Forget what you think you know about South-East Asia – it’s a region often banded together as one, yet each country is worlds apart in their cultural, historical and geographic diversity. What these countries do have in common, however, is their warmth of character, resilient people, unmatched landscapes and ability to welcome visitors with open arms.
- Orangutans We’ve got to start with these cheeky monkeys (well, apes), which are one of the world’s most loved creatures. Hanging out in a Borneo orangutan sanctuary is the definition of joy.
- Sea turtles A sanctuary for these wonderful creatures lies off the coast of Borneo – the aptly named Turtle Islands. At different times of the year their laborious nesting process and the resulting eggs being hatched can be witnessed.
- Sumatran rhinoceros Smaller than their African cousins, these rhinos have longish brown-red hair, wrinkles around their eyes and two horns (one large and one only around 10 cm long). Sadly, they are critically endangered.
- Pigmy elephant Although you couldn’t really class them as small, these beautiful creatures differ from Asian elephants by being smaller, with relatively larger ears and straighter tusks.
- Borneo hornbills There are eight species of these delightful birds who are easily recognisable by their weird and colourful beaks. They hold great cultural significance to the indigenous Dayak people and their image features prominently in their art.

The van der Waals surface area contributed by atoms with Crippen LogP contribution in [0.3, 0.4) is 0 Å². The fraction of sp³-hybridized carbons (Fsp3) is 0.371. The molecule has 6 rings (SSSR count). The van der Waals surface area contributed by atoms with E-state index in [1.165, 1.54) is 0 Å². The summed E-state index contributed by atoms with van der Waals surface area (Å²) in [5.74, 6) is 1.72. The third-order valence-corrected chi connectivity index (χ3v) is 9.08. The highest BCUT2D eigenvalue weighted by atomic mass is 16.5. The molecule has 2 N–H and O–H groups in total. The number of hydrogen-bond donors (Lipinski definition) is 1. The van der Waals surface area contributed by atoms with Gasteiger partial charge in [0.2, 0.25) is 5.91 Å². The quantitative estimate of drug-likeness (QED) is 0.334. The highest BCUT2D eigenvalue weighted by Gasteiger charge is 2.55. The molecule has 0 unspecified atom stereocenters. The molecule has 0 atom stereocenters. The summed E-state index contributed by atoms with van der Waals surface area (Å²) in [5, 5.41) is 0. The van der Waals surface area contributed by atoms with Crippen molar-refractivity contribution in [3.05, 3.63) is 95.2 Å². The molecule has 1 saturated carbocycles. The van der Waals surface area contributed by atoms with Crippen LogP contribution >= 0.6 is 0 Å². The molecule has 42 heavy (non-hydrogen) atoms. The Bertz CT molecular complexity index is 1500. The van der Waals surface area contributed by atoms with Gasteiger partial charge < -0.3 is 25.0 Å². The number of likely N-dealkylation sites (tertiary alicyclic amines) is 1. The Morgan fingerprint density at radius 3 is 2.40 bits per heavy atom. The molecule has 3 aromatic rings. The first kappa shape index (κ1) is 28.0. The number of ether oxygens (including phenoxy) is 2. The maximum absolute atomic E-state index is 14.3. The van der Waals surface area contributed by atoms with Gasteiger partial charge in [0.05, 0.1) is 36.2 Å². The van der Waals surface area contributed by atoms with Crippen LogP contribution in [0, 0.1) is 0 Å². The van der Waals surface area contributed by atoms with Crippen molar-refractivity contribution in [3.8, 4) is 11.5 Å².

- Clouded leopards These beauties of the jungle are not always easy to spot, since they mostly hang out in trees and have intricate patterns to camouflage themselves.
- Shwedagon Golden Temple Glittering gold and sitting high above Yangon, this sacred pagoda is an important pilgrimage site that contains relics of past Buddhas.
- Shwesandaw Pagoda Dating back to 1057, Shwesandaw is an imposing pagoda with five terraces and a white, bell-shaped stupa.
- Ananda Temple Known as the ‘Westminister Abbey of Burma’, this temple dates back to 1105 and contains a number of frescoes and four golden Buddhas.
- Shwezigon Golden Temple With every single inch covered in gold, the 11th-century Shwezigon Temple is a jewel in Bagan’s hefty temple crown.
- Mantara Gyi Pagoda Also known as Mingun Pahtodawgi, this dramatic-looking temple was built, but never finished, in the late 1700s. It was damaged in the 1839 earthquake and, as a result, has giant cracks carving through it.
- Hsinbyume Pagoda Like the icing on the world’s most elaborate wedding cake, this striking pagoda (also known as Mya Thein Tan) was built in 1816 to represent the seven mountain ranges of mythical Mount Meru.
Only have a short amount of time? Experience the Pagodas on a day trip with Intrepid Travel 'Tradition & Culture in Yangon'8